Sunday, Oct 7 – 9:30am-10:30am
“Children’s Animation in Russia: Female Animators and the Birthing of a Women’s Cinema”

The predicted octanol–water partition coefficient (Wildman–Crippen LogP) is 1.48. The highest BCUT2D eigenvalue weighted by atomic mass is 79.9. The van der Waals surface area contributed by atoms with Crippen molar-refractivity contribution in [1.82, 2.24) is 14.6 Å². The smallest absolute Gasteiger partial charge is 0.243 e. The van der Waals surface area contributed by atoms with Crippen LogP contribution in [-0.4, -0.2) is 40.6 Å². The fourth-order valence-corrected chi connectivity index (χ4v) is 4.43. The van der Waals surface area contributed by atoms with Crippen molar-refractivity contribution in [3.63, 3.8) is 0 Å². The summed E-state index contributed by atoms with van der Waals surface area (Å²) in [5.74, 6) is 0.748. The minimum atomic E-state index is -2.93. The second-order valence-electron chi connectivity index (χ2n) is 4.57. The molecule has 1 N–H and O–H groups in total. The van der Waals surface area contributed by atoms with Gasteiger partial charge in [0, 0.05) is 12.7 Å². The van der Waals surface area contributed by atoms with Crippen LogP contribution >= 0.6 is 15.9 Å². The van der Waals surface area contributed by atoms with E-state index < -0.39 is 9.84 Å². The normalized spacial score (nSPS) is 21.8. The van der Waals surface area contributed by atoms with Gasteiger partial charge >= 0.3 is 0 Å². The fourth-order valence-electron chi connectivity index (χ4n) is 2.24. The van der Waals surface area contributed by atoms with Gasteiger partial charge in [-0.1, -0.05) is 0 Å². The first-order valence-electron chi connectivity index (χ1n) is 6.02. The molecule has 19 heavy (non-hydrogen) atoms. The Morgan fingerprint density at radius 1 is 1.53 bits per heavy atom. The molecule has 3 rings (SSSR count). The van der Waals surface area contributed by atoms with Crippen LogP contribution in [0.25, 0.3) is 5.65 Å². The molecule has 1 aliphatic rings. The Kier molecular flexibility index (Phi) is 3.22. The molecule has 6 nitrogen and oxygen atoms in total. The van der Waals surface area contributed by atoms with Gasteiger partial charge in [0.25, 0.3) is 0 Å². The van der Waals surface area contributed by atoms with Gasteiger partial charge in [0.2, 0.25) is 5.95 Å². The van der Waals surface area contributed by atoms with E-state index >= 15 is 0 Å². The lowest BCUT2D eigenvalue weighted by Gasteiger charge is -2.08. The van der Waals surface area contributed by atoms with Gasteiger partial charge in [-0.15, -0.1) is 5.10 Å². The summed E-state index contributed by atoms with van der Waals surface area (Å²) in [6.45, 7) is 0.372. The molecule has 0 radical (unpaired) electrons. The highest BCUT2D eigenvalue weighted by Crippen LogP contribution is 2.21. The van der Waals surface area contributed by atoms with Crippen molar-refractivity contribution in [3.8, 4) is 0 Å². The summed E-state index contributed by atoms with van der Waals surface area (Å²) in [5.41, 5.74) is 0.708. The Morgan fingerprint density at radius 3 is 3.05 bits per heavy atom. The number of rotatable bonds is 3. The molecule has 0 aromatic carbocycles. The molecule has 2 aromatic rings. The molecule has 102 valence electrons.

Animation as a field has largely been ignored in discussions of feminist cinema and women directors in the Soviet and East European, despite the fact that animation has been one area in which Soviet female directors have distinguished themselves. One of the reasons that female Soviet animators have been ignored is that they often do not follow typically feminist trajectories, and more importantly because their work is associated with children’s media it is often assumed to be anything but feminist. In fact, many scholars make a distinction between animation for children and animation that is art. For instance, in her excellent book Women and Animation: A Compendium, Jane Pilling highlights some of the leading female artists in animation, but purposefully avoids animators of children’s films as they are not considered art under her rubric. One should never assume that films intended for children are innocent and therefore not art, in this paper I hope to dispel those notions and make an argument that many films directed by women during the Soviet period, while targeted to children, were not only conscious raising they were also great works of art. More importantly, by outlining the evolution of women’s animation in the Soviet Union from the 1930s to the 1990s, this paper will point to ways in which animation was a decidedly feminist mode of production in Russia, thus laying the groundwork for future work which explores the relationship between animation and women’s cinema in Russia and beyond.